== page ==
The report predicts a 13% growth in tech jobs over the next decade, almost triple the rate growth for other occupations in Louisville. Software developer jobs are expected to have the biggest jobs increase, followed by network and computer systems administrators, computer user support specialists and web developers.
As more residents are prepared to fill in-demand tech jobs, Louisville will be able to attract more tech companies.
“A strong tech workforce is a critical part of a thriving modern economy,” Gritton said.
An increase in available tech talent puts the community in a position to better compete for out-of-market companies assessing the region for expansion or relocation, said GLI President Sarah Davasher-Wisdom.
Louisville is well positioned to welcome both tech companies and tech workers, she said.
“In response to this growing industry, GLI is launching TechFirst this fall,” said Davasher-Wisdom. “The vision for this network is to position Greater Louisville as an expanding, premier destination for tech-based and data-focused opportunities with its strong quality
of life, professional pathways, and diverse culture.”
Several regional initiatives are working together to train Louisville residents for tech careers, from IT support specialist to software developer and beyond.
• IBM Skills Academy
• Microsoft Future of Work Initiative
• Code Louisville
• Tech Louisville
• JCPS Academies of Louisville
• Center for Digital Transformation
• Local colleges and universities
Interapt helping build diverse tech workforce
Equity is the name of the game for Interapt, a Louisville software development company that also helps communities and businesses develop a more robust and diverse talent pipeline. Its workforce development program combines tuition-free, paid immersive technical training with on-the-job apprenticeships to provide underemployed and unemployed individuals an opportunity to launch promising careers in tech.
Interapt is helping fill the tech gap by training the next wave of software developers. It partners with area employers to identify needs and demands.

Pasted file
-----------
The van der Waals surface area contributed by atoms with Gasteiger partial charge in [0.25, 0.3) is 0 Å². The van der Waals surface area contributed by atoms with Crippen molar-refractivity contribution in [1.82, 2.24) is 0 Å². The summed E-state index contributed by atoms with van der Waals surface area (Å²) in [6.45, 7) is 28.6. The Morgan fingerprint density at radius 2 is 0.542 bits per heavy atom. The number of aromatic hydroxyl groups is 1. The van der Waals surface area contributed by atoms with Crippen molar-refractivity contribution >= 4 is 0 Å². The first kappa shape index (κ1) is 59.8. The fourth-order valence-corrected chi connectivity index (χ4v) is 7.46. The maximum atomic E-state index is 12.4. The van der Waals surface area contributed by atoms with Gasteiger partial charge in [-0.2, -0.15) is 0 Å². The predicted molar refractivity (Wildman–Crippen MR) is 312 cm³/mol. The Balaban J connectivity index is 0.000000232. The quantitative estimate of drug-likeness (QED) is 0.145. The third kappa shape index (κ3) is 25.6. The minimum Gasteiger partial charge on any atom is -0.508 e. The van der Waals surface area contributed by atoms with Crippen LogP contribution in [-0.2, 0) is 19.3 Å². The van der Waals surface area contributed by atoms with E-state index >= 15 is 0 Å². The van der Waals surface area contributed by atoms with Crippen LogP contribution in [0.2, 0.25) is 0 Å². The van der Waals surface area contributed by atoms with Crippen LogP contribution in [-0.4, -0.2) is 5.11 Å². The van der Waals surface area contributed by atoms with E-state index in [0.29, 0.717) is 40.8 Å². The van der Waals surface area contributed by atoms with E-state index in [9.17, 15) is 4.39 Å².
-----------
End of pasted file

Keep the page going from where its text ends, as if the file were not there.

“With a focus on diversity and inclusion, we provide traditionally overlooked individuals the opportunity to develop foundational coding and programming skills, offering them a chance for a new career path. Technology is the future, and we are changing lives one line of code at a time,” the Interapt website proclaims.
In May, Interapt was approved for economic development incentives from the Kentucky Economic Development Finance Authority (KEDFA) to establish it national headquarters in downtown Louisville with satellite operations around the country.
“It’s a proud moment for me as a native Kentuckian to be able to create job opportunities and economic growth for my fellow Kentuckians,” said Ankur Gopal, Interapt founder and CEO.
Interapt plans to hire an additional 100 technology workers in 2020.
Expanding the talent pipeline
As part of LouTechWorks, Jefferson County Public Schools will teach students digital literacy starting as early as kindergarten, introduce an Applied Digital Skills Curriculum in middle school and provide high school students access to technology career pathways through Academies of Louisville. Six regional institutions of higher education also have committed to expand their technology education offerings and grow the number of students participating in various technology degree programs and certifications. Those higher education partners are Bellarmine University, Jefferson Community and Technical College, Indiana University Southeast, Ivy Tech Community College, the University of Kentucky and the University of Louisville.
A region rich with innovation